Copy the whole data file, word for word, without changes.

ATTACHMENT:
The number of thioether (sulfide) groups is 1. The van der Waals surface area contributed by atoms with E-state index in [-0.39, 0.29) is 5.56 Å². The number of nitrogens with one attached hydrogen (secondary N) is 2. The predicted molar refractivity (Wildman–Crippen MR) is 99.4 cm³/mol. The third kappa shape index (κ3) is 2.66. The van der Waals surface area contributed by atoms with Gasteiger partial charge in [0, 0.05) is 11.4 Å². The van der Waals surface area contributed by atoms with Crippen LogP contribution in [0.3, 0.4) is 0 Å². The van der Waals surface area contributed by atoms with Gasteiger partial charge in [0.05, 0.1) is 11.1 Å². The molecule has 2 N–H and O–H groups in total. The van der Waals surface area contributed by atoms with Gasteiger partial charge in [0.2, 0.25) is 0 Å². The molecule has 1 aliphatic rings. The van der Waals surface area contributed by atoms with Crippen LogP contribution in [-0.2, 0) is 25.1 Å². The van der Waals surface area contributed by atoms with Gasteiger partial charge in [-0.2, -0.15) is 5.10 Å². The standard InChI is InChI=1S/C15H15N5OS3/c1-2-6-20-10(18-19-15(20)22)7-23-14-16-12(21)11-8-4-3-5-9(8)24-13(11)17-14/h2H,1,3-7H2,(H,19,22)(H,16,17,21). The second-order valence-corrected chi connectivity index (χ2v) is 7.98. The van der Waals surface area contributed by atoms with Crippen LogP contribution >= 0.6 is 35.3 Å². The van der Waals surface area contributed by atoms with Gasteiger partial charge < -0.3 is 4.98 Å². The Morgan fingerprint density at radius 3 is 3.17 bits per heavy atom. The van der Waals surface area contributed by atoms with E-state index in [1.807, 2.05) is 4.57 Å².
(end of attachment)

The number of thioether (sulfide) groups is 1. The van der Waals surface area contributed by atoms with E-state index in [-0.39, 0.29) is 5.56 Å². The number of nitrogens with one attached hydrogen (secondary N) is 2. The predicted molar refractivity (Wildman–Crippen MR) is 99.4 cm³/mol. The third kappa shape index (κ3) is 2.66. The van der Waals surface area contributed by atoms with Gasteiger partial charge in [0, 0.05) is 11.4 Å². The van der Waals surface area contributed by atoms with Crippen LogP contribution in [0.3, 0.4) is 0 Å². The van der Waals surface area contributed by atoms with Gasteiger partial charge in [0.05, 0.1) is 11.1 Å². The molecule has 2 N–H and O–H groups in total. The van der Waals surface area contributed by atoms with Gasteiger partial charge in [0.2, 0.25) is 0 Å². The molecule has 1 aliphatic rings. The van der Waals surface area contributed by atoms with Crippen LogP contribution in [-0.2, 0) is 25.1 Å². The van der Waals surface area contributed by atoms with Gasteiger partial charge in [-0.2, -0.15) is 5.10 Å². The standard InChI is InChI=1S/C15H15N5OS3/c1-2-6-20-10(18-19-15(20)22)7-23-14-16-12(21)11-8-4-3-5-9(8)24-13(11)17-14/h2H,1,3-7H2,(H,19,22)(H,16,17,21). The second-order valence-corrected chi connectivity index (χ2v) is 7.98. The van der Waals surface area contributed by atoms with Crippen LogP contribution >= 0.6 is 35.3 Å². The van der Waals surface area contributed by atoms with Gasteiger partial charge < -0.3 is 4.98 Å². The Morgan fingerprint density at radius 3 is 3.17 bits per heavy atom. The van der Waals surface area contributed by atoms with E-state index in [1.807, 2.05) is 4.57 Å².